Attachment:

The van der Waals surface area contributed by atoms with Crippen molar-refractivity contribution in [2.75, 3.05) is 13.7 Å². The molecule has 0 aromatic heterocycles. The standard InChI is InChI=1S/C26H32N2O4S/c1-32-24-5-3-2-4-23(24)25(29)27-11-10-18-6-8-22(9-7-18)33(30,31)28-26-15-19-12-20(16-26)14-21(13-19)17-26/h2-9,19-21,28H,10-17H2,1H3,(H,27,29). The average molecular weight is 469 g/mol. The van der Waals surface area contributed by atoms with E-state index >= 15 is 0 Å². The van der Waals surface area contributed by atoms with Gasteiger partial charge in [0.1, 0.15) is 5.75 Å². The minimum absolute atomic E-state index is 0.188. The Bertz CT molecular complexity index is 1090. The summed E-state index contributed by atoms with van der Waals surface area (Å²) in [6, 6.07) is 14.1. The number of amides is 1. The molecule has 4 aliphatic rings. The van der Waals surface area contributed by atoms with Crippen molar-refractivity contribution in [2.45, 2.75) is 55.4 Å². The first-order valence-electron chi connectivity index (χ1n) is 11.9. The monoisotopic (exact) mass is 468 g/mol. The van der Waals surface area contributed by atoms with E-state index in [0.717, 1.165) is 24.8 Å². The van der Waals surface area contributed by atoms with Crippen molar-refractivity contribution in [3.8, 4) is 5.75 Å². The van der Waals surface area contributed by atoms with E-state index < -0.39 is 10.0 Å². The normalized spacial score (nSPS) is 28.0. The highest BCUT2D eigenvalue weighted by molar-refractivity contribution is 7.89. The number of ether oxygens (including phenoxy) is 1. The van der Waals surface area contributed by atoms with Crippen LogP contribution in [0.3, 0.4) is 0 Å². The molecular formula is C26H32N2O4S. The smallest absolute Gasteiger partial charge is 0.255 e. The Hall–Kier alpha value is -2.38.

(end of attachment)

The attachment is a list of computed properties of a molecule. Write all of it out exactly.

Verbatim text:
The van der Waals surface area contributed by atoms with Crippen molar-refractivity contribution in [2.75, 3.05) is 13.7 Å². The molecule has 0 aromatic heterocycles. The standard InChI is InChI=1S/C26H32N2O4S/c1-32-24-5-3-2-4-23(24)25(29)27-11-10-18-6-8-22(9-7-18)33(30,31)28-26-15-19-12-20(16-26)14-21(13-19)17-26/h2-9,19-21,28H,10-17H2,1H3,(H,27,29). The average molecular weight is 469 g/mol. The van der Waals surface area contributed by atoms with E-state index >= 15 is 0 Å². The van der Waals surface area contributed by atoms with Gasteiger partial charge in [0.1, 0.15) is 5.75 Å². The minimum absolute atomic E-state index is 0.188. The Bertz CT molecular complexity index is 1090. The summed E-state index contributed by atoms with van der Waals surface area (Å²) in [6, 6.07) is 14.1. The number of amides is 1. The molecule has 4 aliphatic rings. The van der Waals surface area contributed by atoms with Crippen molar-refractivity contribution in [2.45, 2.75) is 55.4 Å². The first-order valence-electron chi connectivity index (χ1n) is 11.9. The monoisotopic (exact) mass is 468 g/mol. The van der Waals surface area contributed by atoms with E-state index in [0.717, 1.165) is 24.8 Å². The van der Waals surface area contributed by atoms with Crippen molar-refractivity contribution in [3.8, 4) is 5.75 Å². The van der Waals surface area contributed by atoms with E-state index < -0.39 is 10.0 Å². The normalized spacial score (nSPS) is 28.0. The highest BCUT2D eigenvalue weighted by molar-refractivity contribution is 7.89. The number of ether oxygens (including phenoxy) is 1. The van der Waals surface area contributed by atoms with Crippen LogP contribution in [0.3, 0.4) is 0 Å². The molecular formula is C26H32N2O4S. The smallest absolute Gasteiger partial charge is 0.255 e. The Hall–Kier alpha value is -2.38.